Magnifying glass – You never know when you’re going to want to scrutinize a faded handwritten letter or study a hard-to-make-out postmark. Bring a magnifier that will sharpen the details — preferably one with a light.

Sticky notes – You can’t have too many sticky notes. Big, little, or in-between, just make sure you keep some with you! They’re great for marking things to follow up on, jotting questions, and just keeping your life stories organized.

List of interview questions – Another important “keep yourself organized” tip: jot down the question you want to be sure you don’t forget before you go! (Helpful samples are also in the LifeStory Workbook)

Tote bag – And to keep everything together and ready to go out the door, pick up a fun tote bag. Look for one with zippered compartments like this one, so things won’t fall out. And for plain canvas, try adding your choice of an iron-on transfer for some extra fun.


Bonus List for Cemeteries:  Checking out cemeteries as part of your family research? In addition to a good camera (of course), be sure to pack along:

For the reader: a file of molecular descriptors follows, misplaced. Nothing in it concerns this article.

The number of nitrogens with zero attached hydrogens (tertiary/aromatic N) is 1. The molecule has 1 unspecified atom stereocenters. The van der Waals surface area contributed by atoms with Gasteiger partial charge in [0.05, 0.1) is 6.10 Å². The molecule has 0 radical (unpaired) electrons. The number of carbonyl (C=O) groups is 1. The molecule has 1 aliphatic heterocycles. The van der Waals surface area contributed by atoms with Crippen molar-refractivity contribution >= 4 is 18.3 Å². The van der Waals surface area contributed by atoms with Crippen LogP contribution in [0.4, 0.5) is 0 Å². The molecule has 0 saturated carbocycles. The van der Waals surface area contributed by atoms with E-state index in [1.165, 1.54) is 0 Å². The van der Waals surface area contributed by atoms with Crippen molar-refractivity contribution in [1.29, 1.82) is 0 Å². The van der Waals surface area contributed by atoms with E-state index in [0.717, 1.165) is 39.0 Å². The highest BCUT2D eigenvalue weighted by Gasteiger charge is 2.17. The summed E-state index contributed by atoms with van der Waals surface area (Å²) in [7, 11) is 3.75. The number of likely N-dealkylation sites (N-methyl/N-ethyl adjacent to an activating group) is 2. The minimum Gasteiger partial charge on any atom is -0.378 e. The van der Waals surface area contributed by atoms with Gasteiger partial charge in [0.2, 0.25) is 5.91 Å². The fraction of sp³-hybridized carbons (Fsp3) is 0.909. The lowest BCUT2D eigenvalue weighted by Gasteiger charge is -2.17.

• Whisk broom with soft bristles and a long handle to gently removes leaves and debris from gravestones without bending over, for photographs;
  • Spray bottle filled with water – a quick spritz with water helps with contrast in hard-to-photograph stones;
  • Tripod to keep your camera steady; and
  • Pocket rain poncho – Voice of experience here: you never know when Mother Nature is going to have her own ideas about the weather! Keep a cheap plastic rain poncho handy (the kind that folds up and can fit in your glove box or pocket)!

Hope you find these suggestions helpful for creating your own memoir or life story kit. Please let me know if you have other great ideas to add!

Looking for even more in-depth tips to help with memoir-writing? Check out our helpful new book!

Now available from Kindle!

True Crime 1895: the Sarman Murder

The murder of 57-year-old Anna Sarman rocked Carson Valley in 1895.